Sign painter Derek McDonald leaves his mark on the Oakland landscape
on July 12, 2012
Derek McDonald makes a fluid black line with his paintbrush. Following the stroke with a swing of his hand, he flicks the tip of the hog-haired brush at the end of each glossy letter.
Despite not attending art school, McDonald’s art has permeated much of the local visual landscape, from gold leafed yacht names in the Emeryville Marina to local bar placards to the vintage signs at Oakland’s Fairyland park for children. At his West Berkeley studio, Golden West Sign Arts, McDonald stays true to the tradition of sign painting without any digital assistance.
Despite decades of decline and widespread replacement by less-expensive computer graphics in the 1980s and 90s, the meticulous work of traditional sign painters like McDonald is far from dying out. As the sole proprietor of Golden West Sign Arts on San Pablo Avenue, McDonald paints seven days a week working on a roster of about 15 projects. The work keeps him busy even while he continues to rely primarily on word of mouth advertising.
But learning a traditional craft wasn’t a smooth journey for McDonald. Traditionally, becoming a sign painter took four to five years of strict apprenticeship, and journeyman sign painters often worked in union shops. “I called around to see if I could find an apprenticeship, but they laughed at me,” he says. Eight years ago he started transitioning from veterinarian tech work in Oakland to sign painting. But at the time, sign painting was not being taught anymore (except for one trade school in Los Angeles) and the few traditional painters continuing the craft were scattered across the United States.
McDonald turned to books and constant practice as his initial teachers. Tucked away out of the reach of stray paint splatters, stacks of vintage books containing fonts, layouts, and examples of various sign treatments line his studio’s bookshelves. He still regularly refers to this “morgue,” a collection of visual references he uses for inspiration.
While his hand lettering is imbued with a nostalgic sensibility, newer Oakland businesses like The Temescal Alley Barbershop, Mind’s Eye Vintage, and Honor Bar in Emeryville all display his handiwork. His hand lettering can also be seen throughout Lanesplitter and on the windows and wall of Sacred Rose Tattoo. Other people are also taking notice of both older signs fading away on urban brick walls and the newer ones painted on local shops windows. Entire Flickr pools, documentary films, art magazine spreads, and blogs are dedicated to showcasing images of sign art. McDonald notes that perhaps his trade’s recent surge in popularity could be a backlash from the 80s and 90s, when most signs were made from cheap materials like vinyl. “Maybe it’s time for a change,” he says.
Today, McDonald’s customers search for a unique image that represents their business, a sign with lasting aesthetics and letters that contain character and rhythm. “It means something to people when it’s made by someone,” he says. While his product admittedly might require a higher initial investment then digitally printed signs (a sign painted onto a glass window often costs $350-$450), he argues that hand painted signs “age with grace and dignity” as opposed to their vinyl counterparts.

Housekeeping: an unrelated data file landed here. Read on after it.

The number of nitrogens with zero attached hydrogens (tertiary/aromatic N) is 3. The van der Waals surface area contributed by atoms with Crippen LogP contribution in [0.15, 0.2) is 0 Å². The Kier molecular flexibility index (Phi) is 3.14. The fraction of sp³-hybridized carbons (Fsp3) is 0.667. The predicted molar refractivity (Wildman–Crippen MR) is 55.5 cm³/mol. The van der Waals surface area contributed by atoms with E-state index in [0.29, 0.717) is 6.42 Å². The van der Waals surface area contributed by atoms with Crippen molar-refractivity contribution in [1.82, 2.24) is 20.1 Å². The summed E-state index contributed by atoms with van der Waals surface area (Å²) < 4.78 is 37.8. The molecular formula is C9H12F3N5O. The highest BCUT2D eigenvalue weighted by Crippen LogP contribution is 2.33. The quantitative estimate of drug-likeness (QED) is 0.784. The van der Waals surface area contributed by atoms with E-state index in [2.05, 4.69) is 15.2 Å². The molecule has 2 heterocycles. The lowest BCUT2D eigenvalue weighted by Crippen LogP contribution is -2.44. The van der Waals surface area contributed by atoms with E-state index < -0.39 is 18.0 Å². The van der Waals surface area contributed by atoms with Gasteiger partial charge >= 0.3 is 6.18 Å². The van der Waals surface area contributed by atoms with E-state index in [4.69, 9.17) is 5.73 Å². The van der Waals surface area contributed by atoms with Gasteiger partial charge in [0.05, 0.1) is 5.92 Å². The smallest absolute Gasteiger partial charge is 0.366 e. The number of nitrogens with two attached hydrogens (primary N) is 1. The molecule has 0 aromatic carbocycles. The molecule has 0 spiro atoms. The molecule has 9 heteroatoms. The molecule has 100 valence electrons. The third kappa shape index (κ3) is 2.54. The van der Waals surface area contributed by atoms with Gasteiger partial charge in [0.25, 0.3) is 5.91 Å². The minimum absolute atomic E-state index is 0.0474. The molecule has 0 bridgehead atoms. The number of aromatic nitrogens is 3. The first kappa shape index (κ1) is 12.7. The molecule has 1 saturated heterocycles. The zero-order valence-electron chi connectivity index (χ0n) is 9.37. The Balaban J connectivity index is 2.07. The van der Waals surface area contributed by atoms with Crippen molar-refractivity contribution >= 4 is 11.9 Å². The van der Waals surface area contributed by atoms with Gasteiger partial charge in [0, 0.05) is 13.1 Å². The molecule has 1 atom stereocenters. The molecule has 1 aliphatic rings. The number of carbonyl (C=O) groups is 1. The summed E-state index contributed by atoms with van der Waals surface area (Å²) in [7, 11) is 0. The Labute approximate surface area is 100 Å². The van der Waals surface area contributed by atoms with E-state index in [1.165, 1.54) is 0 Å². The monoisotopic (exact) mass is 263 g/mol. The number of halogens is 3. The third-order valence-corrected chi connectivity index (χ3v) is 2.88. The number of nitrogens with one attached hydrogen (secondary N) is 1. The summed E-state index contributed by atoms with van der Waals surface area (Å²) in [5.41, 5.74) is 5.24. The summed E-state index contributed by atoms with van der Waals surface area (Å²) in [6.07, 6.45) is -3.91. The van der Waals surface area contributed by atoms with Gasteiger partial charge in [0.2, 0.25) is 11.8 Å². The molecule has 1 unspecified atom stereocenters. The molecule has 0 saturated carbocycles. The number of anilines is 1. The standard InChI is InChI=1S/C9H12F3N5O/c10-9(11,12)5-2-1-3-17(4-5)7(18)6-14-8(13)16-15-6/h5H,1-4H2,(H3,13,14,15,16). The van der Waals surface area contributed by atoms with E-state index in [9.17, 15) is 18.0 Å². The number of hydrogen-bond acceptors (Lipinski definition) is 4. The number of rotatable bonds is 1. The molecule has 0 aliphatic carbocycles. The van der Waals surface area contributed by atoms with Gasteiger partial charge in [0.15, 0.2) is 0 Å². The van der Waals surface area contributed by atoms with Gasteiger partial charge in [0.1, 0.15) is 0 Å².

He gestures to the wooden 40+ year old Siegel’s Tuxedo Shop sign sitting in his shop as a prime example of traditional signs’ lasting power. Stretching at least six feet across, the refurbished sign will adorn the entrance of a classic suit and men’s clothing shop on Grand Avenue in Oakland. The faded text carries a certain warmth, like the debonair grace of a Roger Moore, rather than the cheapness of a Burt Reynolds pixelated vinyl imitation. “This is going to be a pleasure to paint,” McDonald says, nodding his head in anticipation.
But he is also quick to point out that sign painting is not “all fun with a paintbrush.” Aside from treating the entire wood panel, prepping the surface with primer, and making an intricate tracing of the original sign, the actual painting of letters follows certain rules. Brush strokes and lettering directions have to be memorized.
Despite the formulaic intricacy of letter forms, there is still an individuality imbued in each sign-painter’s style. Every painter has his or her own “casual stroke”—a single brushstroke font used for quick script. McDonald takes a break from the Siegel sign and demonstrates a letter, showing his characteristic “swing” and the brisk tempo of the slightly slanted font.
Returning to the Siegel sign, he dips a long-handled paintbrush into a little cup of black enamel. Each of the block letters require several brushstrokes to fill. He starts each letter with dipping the brush in a Dixie cup of paint, the tip squared off to give a precise edge. He then smoothly works on a letter, painting from the thick sections to the thin, flaring out the brush at the end. Each letter is meticulously completed as his brush moves quickly from right to left along the signboard.
The resurgence of sign painting has placed the skill at an interesting crossroads; the blurry divider between the art world and the craftsman’s shop, between commercial design and creative expression, are parts of the business that McDonald intimately understands. Recently his hand painted signs made their way from the streets into an exhibition at the Guerrero Gallery in San Francisco and at a Sony PlayStation event being held in the historic San Francisco Mint building.
But it is the preservation of a traditional craft that keeps McDonald painting, not promise of gallery shows or magazine spreads. Amid neon arrows, vinyl banners, and digitally printed decals, he is quietly re-establishing hand lettered signs as a vital part of Oakland’s visual landscape.
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